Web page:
October 30, 2013 is
National Candy Corn Day
It’s National Candy Corn Day! Did you know that candy corn has been around for more than 100 years and has never changed its look, taste, or design?
George Renninger of the Wunderle Candy Company created candy corn in the 1880s. It was made to look like a kernel of corn and became instantly popular because of its innovative design. It was one of the first candies to feature three different colors!
Today, candy corn is a favorite American treat to enjoy during the Halloween season. The National Confectioners Association estimates that 35 million pounds of candy corn are sold annually. Since a cup of candy corn has fewer calories than a cup of raisins, you can grab a handful to celebrate National Candy Corn Day!
On Tuesday, Clay Aiken news was difficult to find. All there seemed to be was one picture posted by the Law & Order, SVU hair stylist.
Is it just me? I think Clay looks a bit uncomfortable in this picture.
Do you remember when Clay Aiken was the UNICEF Ambassador in charge of Trick-or-Treat For UNICEF?
The following is the press release that was sent out about this. It was in 2005.
Trick-or-Treat for UNICEF 2005
Tuesday May 31, 10:48 am ET
Celebrating 55-Years of Heroic Achievement By Children
Multi-platinum recording artist and UNICEF National Ambassador Clay Aiken will act as the National Trick-or-Treat for UNICEF Spokesperson for the 2005 campaign. As this year’s national spokesperson, Aiken will encourage kids and adults to get involved by raising funds for vulnerable children in other parts of the world. Aiken was appointed a National Ambassador in 2004.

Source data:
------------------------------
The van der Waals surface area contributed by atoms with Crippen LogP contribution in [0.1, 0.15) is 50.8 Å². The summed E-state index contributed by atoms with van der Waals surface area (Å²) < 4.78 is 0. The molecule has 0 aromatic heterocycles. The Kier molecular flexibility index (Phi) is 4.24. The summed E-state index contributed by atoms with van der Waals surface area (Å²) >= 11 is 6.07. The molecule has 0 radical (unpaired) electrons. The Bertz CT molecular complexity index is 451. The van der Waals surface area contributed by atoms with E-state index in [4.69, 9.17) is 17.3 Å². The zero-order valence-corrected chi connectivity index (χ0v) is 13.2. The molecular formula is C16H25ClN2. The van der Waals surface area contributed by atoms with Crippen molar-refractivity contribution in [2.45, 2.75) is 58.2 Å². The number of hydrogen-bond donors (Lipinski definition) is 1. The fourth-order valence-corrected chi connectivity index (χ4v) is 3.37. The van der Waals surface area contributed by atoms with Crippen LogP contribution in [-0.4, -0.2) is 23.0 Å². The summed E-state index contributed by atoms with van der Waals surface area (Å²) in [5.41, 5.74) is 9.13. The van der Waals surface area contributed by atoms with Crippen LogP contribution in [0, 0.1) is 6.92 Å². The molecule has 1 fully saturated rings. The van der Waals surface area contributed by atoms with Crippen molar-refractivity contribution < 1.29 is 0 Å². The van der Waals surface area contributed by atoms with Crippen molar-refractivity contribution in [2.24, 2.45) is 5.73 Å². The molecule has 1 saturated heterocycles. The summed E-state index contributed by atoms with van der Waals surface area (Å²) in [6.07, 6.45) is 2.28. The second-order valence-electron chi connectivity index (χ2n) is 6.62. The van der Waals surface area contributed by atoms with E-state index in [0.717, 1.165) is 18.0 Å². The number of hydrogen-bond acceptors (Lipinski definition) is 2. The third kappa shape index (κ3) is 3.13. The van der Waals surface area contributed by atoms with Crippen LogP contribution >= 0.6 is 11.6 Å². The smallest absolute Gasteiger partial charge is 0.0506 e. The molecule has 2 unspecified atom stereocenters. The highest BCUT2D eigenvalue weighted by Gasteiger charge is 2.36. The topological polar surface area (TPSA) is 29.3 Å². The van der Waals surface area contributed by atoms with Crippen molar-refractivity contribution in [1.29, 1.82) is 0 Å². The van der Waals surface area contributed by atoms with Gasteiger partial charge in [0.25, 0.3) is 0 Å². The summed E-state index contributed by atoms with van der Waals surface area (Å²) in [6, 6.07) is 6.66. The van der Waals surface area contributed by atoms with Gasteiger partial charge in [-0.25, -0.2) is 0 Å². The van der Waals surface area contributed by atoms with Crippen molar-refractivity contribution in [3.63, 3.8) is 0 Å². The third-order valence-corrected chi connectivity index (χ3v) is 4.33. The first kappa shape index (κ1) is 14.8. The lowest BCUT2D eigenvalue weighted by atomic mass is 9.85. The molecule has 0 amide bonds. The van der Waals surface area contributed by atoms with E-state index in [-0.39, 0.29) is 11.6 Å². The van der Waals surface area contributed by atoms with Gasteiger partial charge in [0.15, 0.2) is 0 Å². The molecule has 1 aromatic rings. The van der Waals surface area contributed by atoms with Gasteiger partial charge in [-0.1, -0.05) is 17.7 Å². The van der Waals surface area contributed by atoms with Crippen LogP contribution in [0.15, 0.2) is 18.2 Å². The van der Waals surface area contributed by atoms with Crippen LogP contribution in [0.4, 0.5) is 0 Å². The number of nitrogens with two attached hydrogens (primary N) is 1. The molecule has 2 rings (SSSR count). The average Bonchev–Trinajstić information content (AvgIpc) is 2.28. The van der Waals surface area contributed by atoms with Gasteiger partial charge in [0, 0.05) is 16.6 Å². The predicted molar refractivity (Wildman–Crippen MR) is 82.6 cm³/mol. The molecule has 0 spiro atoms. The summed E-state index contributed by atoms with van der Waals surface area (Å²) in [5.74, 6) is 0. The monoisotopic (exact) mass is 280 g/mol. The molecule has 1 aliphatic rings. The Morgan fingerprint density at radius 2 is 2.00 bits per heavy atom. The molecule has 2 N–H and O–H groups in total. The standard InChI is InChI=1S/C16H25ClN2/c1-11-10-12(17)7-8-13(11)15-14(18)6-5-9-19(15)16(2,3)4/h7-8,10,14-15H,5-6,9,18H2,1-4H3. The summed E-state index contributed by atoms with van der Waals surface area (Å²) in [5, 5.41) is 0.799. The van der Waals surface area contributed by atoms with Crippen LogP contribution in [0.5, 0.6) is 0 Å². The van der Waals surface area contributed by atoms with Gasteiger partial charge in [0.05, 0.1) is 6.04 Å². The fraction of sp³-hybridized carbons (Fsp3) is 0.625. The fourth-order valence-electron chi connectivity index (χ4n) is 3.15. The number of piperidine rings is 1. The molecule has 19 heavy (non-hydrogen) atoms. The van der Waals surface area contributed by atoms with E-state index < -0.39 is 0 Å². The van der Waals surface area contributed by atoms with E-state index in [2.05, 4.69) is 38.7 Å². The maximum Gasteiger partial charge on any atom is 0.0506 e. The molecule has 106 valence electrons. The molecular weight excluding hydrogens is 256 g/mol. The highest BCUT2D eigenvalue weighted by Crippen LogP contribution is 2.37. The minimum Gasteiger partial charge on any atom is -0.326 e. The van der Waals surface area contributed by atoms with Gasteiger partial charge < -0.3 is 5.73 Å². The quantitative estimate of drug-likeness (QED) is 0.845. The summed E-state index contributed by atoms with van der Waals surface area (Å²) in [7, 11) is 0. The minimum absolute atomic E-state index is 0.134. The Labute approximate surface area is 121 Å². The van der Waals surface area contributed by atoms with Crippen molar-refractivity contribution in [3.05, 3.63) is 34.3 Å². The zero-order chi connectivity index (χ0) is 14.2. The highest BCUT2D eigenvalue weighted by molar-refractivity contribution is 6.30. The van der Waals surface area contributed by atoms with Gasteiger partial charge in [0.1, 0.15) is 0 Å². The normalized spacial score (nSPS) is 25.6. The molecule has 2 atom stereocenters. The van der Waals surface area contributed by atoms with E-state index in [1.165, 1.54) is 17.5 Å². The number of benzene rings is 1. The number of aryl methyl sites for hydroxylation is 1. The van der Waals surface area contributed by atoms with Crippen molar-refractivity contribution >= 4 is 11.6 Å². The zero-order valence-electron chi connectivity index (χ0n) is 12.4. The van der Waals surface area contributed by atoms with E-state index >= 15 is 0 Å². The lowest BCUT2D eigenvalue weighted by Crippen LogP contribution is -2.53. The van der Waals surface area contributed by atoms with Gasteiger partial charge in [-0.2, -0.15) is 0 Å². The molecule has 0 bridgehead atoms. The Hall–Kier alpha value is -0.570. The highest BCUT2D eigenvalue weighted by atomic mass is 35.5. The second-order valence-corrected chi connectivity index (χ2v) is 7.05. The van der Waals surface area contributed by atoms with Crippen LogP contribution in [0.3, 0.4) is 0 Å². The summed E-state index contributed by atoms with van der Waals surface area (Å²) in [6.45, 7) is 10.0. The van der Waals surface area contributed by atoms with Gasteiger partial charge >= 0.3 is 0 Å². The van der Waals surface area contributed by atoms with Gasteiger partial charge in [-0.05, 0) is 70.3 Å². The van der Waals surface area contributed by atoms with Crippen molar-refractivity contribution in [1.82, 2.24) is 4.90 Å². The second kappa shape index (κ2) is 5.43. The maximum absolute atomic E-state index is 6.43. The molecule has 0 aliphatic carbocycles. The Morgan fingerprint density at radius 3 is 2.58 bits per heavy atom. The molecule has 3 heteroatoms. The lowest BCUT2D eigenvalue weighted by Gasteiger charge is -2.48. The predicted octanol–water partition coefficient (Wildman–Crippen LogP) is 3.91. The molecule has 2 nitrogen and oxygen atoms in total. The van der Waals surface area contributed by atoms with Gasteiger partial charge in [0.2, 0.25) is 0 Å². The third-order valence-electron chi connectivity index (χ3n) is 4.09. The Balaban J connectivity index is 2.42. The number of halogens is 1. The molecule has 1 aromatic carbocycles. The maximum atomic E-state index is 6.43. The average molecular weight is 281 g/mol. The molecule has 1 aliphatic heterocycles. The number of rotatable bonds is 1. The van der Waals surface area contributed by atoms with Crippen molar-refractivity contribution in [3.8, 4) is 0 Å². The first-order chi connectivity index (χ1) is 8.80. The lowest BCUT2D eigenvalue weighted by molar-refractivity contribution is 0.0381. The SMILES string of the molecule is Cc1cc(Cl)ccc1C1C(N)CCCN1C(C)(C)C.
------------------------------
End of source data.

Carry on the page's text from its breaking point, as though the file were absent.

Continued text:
For the second year, Trick-or-Treat for UNICEF online will include games and an innovative online program designed to engage kids and adults in virtual Trick-or-Treating for UNICEF. There is also a new online resource, http://www.TeachUNICEF.org, which was created to help teachers and youth group leaders engage students as active global citizens by learning about UNICEF’s efforts worldwide. The Web site includes information on donations and their impact, descriptions of how UNICEF operates during emergencies, perspectives from UNICEF staff, “audio blogs” of teachers and students who contributed to the relief efforts and “discussion starters” for teachers to engage students.
I was teaching school in 2005 and my class and the entire school worked hard to support Trick-Or-Treat For UNICEF. We didn’t get a visit from Clay, but we did get a wonderful plaque that was placed in the office with pride.
Another press release from UNICEF:
This year’s Trick-or-Treat for UNICEF spokesperson is UNICEF Ambassador Clay Aiken, a former U.S. schoolteacher who witnessed the reopening of tent schools using the School-in-a-Box in Indonesia after the tsunami struck there in 2004.
The following picture was part of the press release.
One more press release:
UNICEF Ambassador Clay Aiken to Visit Top Fundraising School
As a beloved and widely recognized campaign, Trick-or-Treat for UNICEF has inspired many celebrities and corporations to get involved. Adding to the excitement in 2005, multi-platinum recording artist Clay Aiken will serve as the national Trick-or-Treat spokesperson. Throughout October, the Raleigh, N.C., native and former teacher, will encourage kids to participate in the program.
In a further showing of support for the fundraising efforts of kids and schools across the country, Aiken will personally visit the school that raises the most money for Trick-or-Treat for UNICEF this year. Details and timing for Aiken’s visit will be announced at a later date.
“Trick-or-Treat is more than a fundraising program,” said Aiken, who was appointed a UNICEF Ambassador in 2004 and has already visited UNICEF programs in tsunami-stricken Indonesia and war-torn Uganda. “For many children, it is their first introduction to philanthropy and the needs of their peers in places far away. It is wonderful to know that I can be a part of that moment.”
I would imagine that the task of being the Trick-or-Treat Ambassador was an exciting time for Clay. It combined his love of teaching with his support of UNICEF.
Did or do your kids participate in Trick-or-Treat for UNICEF?
Is this program used in other countries?